With Apple unveiling the new iPad 2 it got me to thinking if upgrading from my original iPad was worth it for me. The more I thought about it, the more I realize that I mostly read books on the iPad I have now. If you are wanting something that you can use for reading books as your main usage, better than a tablet might be one of the hoards of eReaders on the market today.
The commonality between all the eReaders tech wise tends to be that they all use screens that have no backlight. This is a good and bad thing. It’s good because the screen on the eReaders is very easy on the eyes and you can read them in bright rooms and outdoors without glare. No backlight also means that the battery lasts longer.
The downside of the screens on most eReaders is that they can't show color or video. The Nook has a second color LCD too, but it's mostly for surfing the Barnes & Noble bookstore. One of the key differences between some of the cheap eReaders and the ones that cost a bit more like the Kindle 3G is an internet connection. A bunch of the Kindles on the market today have free 3G connectivity. That might not seem like such a big deal since most also have WiFi until you are out traveling and need a new book.
The screen size is also another key difference between different brands of eReaders. The larger the screen, the more text you can get on the page at one time. This is a big deal if you are a fast reader. Small screens drive me crazy because I end up constantly flipping pages. This is why I can't read on my iPhone.
The single biggest difference between brands is the bookstore the devices are tied to. The iPad has a large bookstore, but one of the best is Amazon and its huge assortment of Kindle offerings. You can get just about any new book on the Kindle and Amazon has a robust catalog of older titles and even some niche titles like science fiction and horror books. Battery life will also be where some tablets set themselves apart from others. Generally all eReaders have good battery life since the screens use little power. If you are in the eReader market I will run down some of the top eReaders for you here.
One of the most popular and best-priced eReaders on the market considering the features is the Kindle 3G. The reader sells for about $190 and comes in graphite or white colors. The device has free 3G connectivity so you can download books wherever you might be. The screen has no glare and new books can download in only 60 seconds. The battery is good for a full month with wireless off and the device has WiFi for use at home. The screen is an E Ink 6-inch and that 3G connectivity works in 100 different countries.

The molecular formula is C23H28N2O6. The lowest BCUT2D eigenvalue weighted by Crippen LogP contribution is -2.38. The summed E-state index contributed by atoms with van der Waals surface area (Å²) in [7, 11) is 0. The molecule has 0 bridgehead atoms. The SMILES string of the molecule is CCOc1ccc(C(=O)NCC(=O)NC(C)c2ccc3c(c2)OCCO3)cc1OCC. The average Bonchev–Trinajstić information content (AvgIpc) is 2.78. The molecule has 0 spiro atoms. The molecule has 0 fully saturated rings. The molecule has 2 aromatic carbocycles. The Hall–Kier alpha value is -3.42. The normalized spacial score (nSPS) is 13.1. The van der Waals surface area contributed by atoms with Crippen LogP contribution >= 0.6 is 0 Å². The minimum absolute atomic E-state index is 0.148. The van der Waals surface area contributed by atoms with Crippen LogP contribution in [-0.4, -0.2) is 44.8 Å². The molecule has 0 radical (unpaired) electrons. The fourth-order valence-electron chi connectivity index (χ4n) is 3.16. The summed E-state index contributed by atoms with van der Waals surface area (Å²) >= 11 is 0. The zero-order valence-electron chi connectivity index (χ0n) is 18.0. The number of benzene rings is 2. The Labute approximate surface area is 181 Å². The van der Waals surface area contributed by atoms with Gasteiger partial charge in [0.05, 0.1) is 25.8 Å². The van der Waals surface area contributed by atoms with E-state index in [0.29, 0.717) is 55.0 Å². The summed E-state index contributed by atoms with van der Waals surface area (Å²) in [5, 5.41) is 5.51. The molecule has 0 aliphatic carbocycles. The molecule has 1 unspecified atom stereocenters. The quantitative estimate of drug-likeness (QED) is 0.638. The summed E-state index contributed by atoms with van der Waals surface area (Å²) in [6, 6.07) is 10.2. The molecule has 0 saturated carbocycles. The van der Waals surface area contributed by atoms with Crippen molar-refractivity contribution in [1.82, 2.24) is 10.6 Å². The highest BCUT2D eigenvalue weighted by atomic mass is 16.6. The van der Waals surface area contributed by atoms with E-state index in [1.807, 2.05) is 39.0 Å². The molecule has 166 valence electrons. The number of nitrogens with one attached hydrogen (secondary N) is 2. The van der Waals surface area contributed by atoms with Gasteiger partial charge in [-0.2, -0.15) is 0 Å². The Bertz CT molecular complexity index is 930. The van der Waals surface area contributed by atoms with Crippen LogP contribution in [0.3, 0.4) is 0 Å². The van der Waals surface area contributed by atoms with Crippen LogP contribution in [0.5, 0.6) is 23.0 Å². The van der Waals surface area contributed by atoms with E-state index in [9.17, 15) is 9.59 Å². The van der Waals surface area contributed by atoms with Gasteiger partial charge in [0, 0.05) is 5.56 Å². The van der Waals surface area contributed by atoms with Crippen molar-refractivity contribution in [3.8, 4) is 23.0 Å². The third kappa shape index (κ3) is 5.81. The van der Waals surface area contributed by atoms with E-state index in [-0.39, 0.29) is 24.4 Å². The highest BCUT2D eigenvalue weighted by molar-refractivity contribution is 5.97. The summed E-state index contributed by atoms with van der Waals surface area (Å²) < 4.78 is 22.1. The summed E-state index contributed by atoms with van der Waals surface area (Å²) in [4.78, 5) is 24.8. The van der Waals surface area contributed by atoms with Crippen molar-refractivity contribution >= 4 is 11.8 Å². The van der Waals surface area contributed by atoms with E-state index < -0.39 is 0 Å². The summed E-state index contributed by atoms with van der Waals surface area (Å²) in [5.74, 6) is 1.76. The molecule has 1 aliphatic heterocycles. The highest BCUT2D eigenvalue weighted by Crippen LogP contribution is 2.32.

If you like the idea of the Kindle 3G, but you don’t need the 3G connectivity because you never travel and would like to save some money the Kindle WiFi is the perfect choice. It's exactly the same as the Kindle 3G minus the 3G connectivity. The best thing about the Kindle WiFi is that it sells for about $140, making it about $50 cheaper than the 3G version. The battery is good for a month and the WiFi only version is slightly lighter than the 3G version of the Kindle.
If the 6-inch screen of the Kindle WiFi and Kindle 3G is just too small for you, the Kindle DX with its giant 9.7-inch E Ink screen may be just what you need. The DX has integrated 3G and WiFi. It can download a full book in under 60-seconds and has a week's worth of battery life with wireless on and up to three weeks with it off. The device has enough storage for 3,500 books. The DX also has a text-to-speech feature that will read the books to you. The DX measures 10.4" x 7.2" x 0.38". You can buy the Kindle DX right now for $379.
If you want an eReader that also has a LCD that can show color when you are shopping for books the Barnes & Noble Nook is the product for you. The Nook has WiFi only and has a screen with 16 levels of gray. The screen is a 6-inch unit and the Nook has a microSD card slot for storage expansion. Under that black and white screen is a small color LCD that lets you see the books you are thinking of buying in full color. The colors screen is 3.5" and the battery is good for up to ten days per charge. The extra LCD really cuts the battery life compared to the Kindle offerings. The WiFi only Nook is $159.99.
If you like the B&N Nook, but wish it had 3G connectivity so you can get books wherever you might be the 3G version of the Nook is $199.99. It is the same as the WiFi only version with the same specifications and screen size. It will weigh a bit more and have slightly less battery life when wireless is on. B&N also has a Nook Color that has only the LCD making the whole screen color. The screen is 7-inches and the device will show you magazines and other publications that have color drawings. The only downside is shorter battery life, glare issues, and the price at $275.99.
If you need an eReader that is a bit smaller than the normal units Sony has a Digital Reader Pocket Edition with a 5-inch screen. Sony has been in the eReader market longer than most other companies have, but their products are not as popular. The Pocket Edition can store up to 350 books and measures 9" x 6" x 2.1". It supports PDF, RTF, TXT, and BBeB formats. The Pocket Edition sells for $116.99, which isn't much less than the more fully featured WiFi Kindle. The biggest downside here is the lack of a large book store tie-in.
This list has some of the best eReaders that are on the market today. You can find cheaper units if you go with an off brand, but you really get what you pay for in the eReader market. Enjoy your reading!